In a recent announcement, the United States Department of Justice (DOJ) stated that it is considering making thousands of federally incarcerated inmates eligible for presidential clemency grants. The tentative action would involve at least six conditions that must be satisfied in order for an inmate to receive a clemency grant from the President.
First, inmates who have verified ties to criminal gangs, drug cartels, and organized crime groups would not be eligible. The proposal is designed to increase the opportunity for early release for non-violent inmates who received long-term sentences pursuant to mandatory minimum sentencing laws in effect at the time of their convictions. Roughly 13 percent of the 216,000 inmates in federal penitentiaries have served over 10 years, but they are not eligible to qualify for consideration, based primarily on the nature of their criminal records.
Other eligibility requirements include:
- Demonstrated good conduct while incarcerated;
- A consideration of whether the inmate would receive a much lower sentence under today’s sentencing laws; and
- Whether the inmate’s record before incarceration and while incarcerated is free of violent behavior.
According to Deputy Attorney General James Cole, most of the eligible applicants would consist of drug offenders and other categories of offenders who would qualify for clemency if they meet the new requirements. This standard would even encompass inmates referred to as “career criminals.”
Regarding the vast number of clemencies that could be granted if the proposal is made final, the Deputy Attorney General stated that many of the inmates received disproportionately higher sentences at the time of their convictions as a result of the sentencing laws that were in effect then.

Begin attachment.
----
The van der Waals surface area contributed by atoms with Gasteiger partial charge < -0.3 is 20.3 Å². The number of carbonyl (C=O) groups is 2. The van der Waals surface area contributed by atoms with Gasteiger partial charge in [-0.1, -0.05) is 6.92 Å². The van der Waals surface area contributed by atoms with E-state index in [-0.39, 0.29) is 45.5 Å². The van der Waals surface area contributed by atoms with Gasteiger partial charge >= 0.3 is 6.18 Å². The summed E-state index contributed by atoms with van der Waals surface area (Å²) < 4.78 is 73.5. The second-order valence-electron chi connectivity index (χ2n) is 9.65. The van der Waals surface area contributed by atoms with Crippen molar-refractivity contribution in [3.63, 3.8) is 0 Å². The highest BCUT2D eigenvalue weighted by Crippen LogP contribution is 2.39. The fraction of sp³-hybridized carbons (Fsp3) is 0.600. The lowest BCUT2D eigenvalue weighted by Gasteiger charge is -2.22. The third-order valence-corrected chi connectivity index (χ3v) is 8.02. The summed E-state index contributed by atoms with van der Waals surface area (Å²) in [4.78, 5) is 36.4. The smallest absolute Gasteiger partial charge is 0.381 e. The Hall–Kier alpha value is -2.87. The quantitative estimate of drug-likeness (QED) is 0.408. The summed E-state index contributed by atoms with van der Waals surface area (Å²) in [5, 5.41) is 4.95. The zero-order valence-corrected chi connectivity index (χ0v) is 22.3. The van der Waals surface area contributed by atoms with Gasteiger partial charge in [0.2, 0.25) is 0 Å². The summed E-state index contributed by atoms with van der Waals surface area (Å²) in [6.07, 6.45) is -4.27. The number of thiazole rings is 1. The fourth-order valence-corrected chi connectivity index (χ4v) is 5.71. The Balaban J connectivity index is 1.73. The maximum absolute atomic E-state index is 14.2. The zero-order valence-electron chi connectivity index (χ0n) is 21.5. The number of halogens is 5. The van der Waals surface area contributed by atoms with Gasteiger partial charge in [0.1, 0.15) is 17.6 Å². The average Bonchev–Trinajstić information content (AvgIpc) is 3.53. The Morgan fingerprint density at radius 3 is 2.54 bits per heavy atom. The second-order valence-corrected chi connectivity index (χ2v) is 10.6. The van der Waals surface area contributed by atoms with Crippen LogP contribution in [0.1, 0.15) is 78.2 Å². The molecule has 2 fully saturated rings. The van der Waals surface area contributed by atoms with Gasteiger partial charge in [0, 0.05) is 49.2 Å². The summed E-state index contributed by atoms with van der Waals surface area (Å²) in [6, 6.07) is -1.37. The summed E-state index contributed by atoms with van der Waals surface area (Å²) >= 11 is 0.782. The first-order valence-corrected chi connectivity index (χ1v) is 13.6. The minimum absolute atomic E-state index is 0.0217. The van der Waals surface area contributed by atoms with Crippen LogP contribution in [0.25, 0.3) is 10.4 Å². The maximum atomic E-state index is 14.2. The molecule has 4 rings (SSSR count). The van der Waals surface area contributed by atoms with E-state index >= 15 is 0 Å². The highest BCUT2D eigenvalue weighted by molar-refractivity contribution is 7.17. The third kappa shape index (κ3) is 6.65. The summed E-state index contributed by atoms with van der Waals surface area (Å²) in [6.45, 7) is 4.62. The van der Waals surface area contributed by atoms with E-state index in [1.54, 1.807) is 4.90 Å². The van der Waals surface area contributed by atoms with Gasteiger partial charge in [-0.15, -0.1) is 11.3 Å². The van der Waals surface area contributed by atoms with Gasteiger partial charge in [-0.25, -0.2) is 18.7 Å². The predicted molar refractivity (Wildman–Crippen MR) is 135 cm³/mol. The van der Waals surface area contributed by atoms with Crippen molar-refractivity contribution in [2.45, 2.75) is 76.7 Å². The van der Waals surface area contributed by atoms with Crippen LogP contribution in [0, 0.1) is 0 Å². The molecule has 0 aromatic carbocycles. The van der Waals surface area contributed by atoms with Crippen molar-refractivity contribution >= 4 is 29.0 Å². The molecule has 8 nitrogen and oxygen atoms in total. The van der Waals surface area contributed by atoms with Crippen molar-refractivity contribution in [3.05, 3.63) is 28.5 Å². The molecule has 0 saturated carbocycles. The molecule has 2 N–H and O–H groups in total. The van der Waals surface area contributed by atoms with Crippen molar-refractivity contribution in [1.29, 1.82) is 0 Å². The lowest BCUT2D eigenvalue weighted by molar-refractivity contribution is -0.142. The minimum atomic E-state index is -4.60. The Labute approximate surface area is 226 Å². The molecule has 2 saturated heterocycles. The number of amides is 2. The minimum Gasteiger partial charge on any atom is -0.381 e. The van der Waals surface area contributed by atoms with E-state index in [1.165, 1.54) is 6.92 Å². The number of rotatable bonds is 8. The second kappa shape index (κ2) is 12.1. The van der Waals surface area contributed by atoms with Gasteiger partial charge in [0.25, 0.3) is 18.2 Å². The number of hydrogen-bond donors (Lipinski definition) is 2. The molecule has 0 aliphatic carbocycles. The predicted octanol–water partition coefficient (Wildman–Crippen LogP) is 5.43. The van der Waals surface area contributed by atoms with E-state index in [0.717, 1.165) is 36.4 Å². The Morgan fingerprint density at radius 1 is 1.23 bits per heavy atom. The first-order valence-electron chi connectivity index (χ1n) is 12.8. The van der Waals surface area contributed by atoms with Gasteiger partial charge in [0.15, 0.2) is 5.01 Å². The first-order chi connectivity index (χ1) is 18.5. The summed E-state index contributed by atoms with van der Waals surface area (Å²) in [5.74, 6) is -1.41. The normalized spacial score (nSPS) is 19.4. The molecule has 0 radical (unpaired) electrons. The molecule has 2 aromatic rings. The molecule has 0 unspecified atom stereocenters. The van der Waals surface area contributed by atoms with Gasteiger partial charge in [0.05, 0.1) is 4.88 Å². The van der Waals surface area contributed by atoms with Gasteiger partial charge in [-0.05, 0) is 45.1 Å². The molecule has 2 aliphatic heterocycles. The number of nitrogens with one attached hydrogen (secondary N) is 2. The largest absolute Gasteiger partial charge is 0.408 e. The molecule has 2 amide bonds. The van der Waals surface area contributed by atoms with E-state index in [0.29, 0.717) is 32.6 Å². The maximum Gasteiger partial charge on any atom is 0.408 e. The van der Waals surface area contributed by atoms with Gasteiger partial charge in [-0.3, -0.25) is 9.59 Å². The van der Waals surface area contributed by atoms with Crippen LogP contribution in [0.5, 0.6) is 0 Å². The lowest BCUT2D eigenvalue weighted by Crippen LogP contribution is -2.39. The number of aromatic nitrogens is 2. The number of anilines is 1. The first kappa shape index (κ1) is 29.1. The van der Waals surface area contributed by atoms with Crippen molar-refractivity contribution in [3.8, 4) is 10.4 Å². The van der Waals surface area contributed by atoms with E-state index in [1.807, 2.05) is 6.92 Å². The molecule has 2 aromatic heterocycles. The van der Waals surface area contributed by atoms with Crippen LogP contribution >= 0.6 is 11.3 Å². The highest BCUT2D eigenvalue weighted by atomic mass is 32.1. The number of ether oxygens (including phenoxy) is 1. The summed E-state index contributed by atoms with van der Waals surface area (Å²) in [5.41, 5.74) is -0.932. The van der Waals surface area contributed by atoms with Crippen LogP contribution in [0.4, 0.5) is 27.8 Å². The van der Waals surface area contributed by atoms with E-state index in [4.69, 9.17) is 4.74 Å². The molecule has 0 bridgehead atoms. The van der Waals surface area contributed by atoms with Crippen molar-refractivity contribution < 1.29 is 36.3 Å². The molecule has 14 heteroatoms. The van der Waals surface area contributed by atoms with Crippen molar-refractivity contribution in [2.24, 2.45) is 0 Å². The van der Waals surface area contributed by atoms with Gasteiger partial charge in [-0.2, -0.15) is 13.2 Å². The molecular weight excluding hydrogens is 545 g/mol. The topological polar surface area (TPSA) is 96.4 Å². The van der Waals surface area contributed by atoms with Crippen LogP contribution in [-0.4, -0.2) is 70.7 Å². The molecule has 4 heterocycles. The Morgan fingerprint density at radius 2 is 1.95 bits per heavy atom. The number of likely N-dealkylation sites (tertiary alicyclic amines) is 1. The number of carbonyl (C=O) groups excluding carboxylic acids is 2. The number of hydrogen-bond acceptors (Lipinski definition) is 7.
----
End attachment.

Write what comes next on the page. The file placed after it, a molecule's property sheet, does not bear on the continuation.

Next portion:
The United States Sentencing Commission has recently voted in favor of reducing the sentencing guidelines that apply to most federal drug convictions. According to the Commission, nearly three-quarters of defendants facing drug trafficking charges satisfy the elements of the crime. If current sentences are reduced, these defendants would face a 17 percent drop in the average sentence imposed–51 months instead of the current 62 months.
Inmates who believe they may be eligible for clemency under the proposed standard should be aware that the application process is relatively simple and straightforward, but clemency can be denied if it is not filled out correctly. For many inmates, having a skilled and experienced criminal defense lawyer assist them with the process can make the difference between having the application denied or postponed and having the application granted.
Sentencing in general can be a very confusing and complex process for defendants, and it isn’t always easy to understand. At The Hoffman Firm, our criminal defense lawyers guide our clients through each step of the process and ensure that their rights are asserted aggressively along the way. Whether you need immediate legal representation regarding pending charges, or you believe that you may be eligible for the DOJ’s proposed clemency program, we are here to help. We offer a free, confidential, and no-obligation consultation to help you learn the scope of your rights. Call us now at (305) 249-0090 or contact us online to set up your appointment.